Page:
Tom, Tom, the Piper’s Son

Tom, Tom, the Piper’s Son
February 28th 2024

“Shown in Eight Snappy Scenes,” heralded the full-age ad for the lavish one-reeler Tom, Tom, the Piper’s Son in the American Mutoscope & Biograph March 1905 bulletin. “Eight snappy scenes? Not when I got through with it,” quipped Ken Jacobs in a recent email to me, referring to his 1969 transformation of the original 10-minute movie into the nearly two-hour found-footage masterwork Tom, Tom, the Piper’s Son. Jacobs re-photographed the original using a panoply of modern techniques: zooming in, panning, slowing footage down, stopping it, playing it backwards, and much, much more. At times, this created grainy abstractions but at others it honed in on vivid details that could only register subliminally when projected at normal speed. Jacobs is the ultimate Frankenstein artist, using machines and electricity to reanimate old movies and create entirely new beasts. As he describes his fascination with Tom, Tom: “Ghosts! Cine–recordings of the vivacious doings of persons long dead!”

The 1905 Tom, Tom, which was filmed by Billy Bitzer (who became D. W. Griffith’s cinematographer), is one of the 3,000 movies made between 1896 and 1912 that exists today only because it was deposited at the Library of Congress as a paper print, meaning each frame of the negative was converted to a contact print. On February 29, 1968, the heroic archivist Kemp Niver, who spent more than two decades converting the paper prints to 16mm, presented “In the Beginning,” a selection of the restored films at the Museum of Modern Art. The New York Times’ new film critic Vincent Canby covered the event, calling it a “Tutankhamen tomb of film riches.” Ken Jacobs happened to read the article and was fascinated. When the distributor Audio-Brandon put some of these films into circulation, Jacobs rented a print of Tom, Tom for a film class he was teaching at St. John’s University. He was stunned by the sheer exuberance and vitality of the film.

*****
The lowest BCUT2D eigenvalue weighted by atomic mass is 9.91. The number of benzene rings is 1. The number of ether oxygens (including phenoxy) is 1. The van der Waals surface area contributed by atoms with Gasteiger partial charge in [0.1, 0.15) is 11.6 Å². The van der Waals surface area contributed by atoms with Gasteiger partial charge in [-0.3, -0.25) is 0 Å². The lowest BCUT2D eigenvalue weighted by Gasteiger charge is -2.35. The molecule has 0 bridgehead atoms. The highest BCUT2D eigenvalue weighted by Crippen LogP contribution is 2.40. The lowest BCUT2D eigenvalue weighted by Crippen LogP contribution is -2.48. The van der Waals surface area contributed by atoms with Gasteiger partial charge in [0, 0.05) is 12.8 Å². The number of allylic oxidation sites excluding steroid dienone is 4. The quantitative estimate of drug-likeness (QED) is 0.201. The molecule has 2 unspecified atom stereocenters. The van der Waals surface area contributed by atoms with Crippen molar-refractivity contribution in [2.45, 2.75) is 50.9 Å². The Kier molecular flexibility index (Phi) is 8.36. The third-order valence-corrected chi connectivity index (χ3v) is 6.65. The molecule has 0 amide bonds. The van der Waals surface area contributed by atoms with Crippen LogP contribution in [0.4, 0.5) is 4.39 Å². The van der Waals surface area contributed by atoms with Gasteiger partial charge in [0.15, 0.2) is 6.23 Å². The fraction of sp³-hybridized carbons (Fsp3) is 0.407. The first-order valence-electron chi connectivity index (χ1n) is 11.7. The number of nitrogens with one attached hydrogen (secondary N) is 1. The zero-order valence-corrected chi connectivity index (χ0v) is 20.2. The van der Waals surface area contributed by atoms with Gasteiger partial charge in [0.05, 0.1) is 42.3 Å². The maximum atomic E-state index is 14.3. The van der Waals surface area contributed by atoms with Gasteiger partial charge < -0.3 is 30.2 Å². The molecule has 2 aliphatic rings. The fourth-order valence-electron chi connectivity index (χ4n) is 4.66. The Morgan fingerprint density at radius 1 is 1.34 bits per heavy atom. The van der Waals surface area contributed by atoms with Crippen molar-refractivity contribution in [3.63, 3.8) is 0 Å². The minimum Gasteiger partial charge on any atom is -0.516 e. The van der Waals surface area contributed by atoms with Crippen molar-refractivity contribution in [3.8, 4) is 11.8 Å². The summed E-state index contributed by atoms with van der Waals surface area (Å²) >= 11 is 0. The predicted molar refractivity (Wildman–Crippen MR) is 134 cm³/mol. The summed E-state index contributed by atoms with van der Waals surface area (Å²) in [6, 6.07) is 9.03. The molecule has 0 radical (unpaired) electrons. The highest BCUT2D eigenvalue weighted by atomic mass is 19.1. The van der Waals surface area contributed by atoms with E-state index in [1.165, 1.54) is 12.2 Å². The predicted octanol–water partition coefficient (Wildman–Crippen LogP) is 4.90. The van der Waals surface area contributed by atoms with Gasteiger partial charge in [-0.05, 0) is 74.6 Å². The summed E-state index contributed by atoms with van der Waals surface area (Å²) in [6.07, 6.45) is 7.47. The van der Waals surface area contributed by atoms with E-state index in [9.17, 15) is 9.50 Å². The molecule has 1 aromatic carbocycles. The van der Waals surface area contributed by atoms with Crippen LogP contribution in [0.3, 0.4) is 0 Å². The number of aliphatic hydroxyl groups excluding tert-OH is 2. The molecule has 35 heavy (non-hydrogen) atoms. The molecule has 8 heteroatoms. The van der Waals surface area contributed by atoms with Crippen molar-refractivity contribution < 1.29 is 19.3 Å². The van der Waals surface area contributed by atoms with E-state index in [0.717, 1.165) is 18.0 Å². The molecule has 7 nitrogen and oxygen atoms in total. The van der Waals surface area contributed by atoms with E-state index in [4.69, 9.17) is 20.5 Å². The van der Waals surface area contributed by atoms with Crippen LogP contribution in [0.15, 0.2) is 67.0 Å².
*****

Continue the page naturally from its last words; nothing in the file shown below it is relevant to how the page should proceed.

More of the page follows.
Filmed on February 12, 1905, in Manhattan at Biograph’s Union Square studio, Tom, Tom, the Piper’s Son had sets and costumes inspired by William Hogarth’s 1733 etching Southwark Fair, a teeming depiction of a London carnival populated by theater troupes, vendors, musicians, jugglers, and boisterous revelers. The movie’s slight narrative thread is provided by the titular nursery rhyme: a mischievous boy steals a pig, runs away, and is chased by a mob of grown-ups. As the grown-ups pursue Tom, they run up and down ladders, jump through windows, and disappear into and emerge from a chimney stack—all of the adults find themselves repeating Tom’s evasive maneuvers. With its chain of repetitions, the 1905 Tom Tom stands as a proto-structuralist gem even without Jacobs’ intervention. Niver wrote that Tom, Tom “evinces production standards, direction, costumes, and sets of a creative nature [not seen] until the arrival of D.W. Griffith some three years later.” The film also fit into a popular genre at the time: the Bad Boy film. “The spectator knows that the bad boy will engage in a series of humorous, mischievous acts,” wrote the film historian Charles Musser. “Bad boy films were directed at adult, middle-class males who were expected to recall the carefree days of childhood. Yet when shown to children and working-class immigrants, they became potentially subversive.”

Jacobs studied the film on an analytic projector that allowed him to slow down, stop, and rewind the film. He was already used to looking at films closely this way; his very first film projector, bought in 1955, was a silent analytic projector. When he taught at Binghamton University starting in the 1970s, he used a similar technique in his lectures. The film critic and former Jacobs student J. Hoberman remembered, “As his projectionist, I had the nerve-racking job of showing films backward, forward and frame by frame as Ken improvised a pedagogical voice-over.”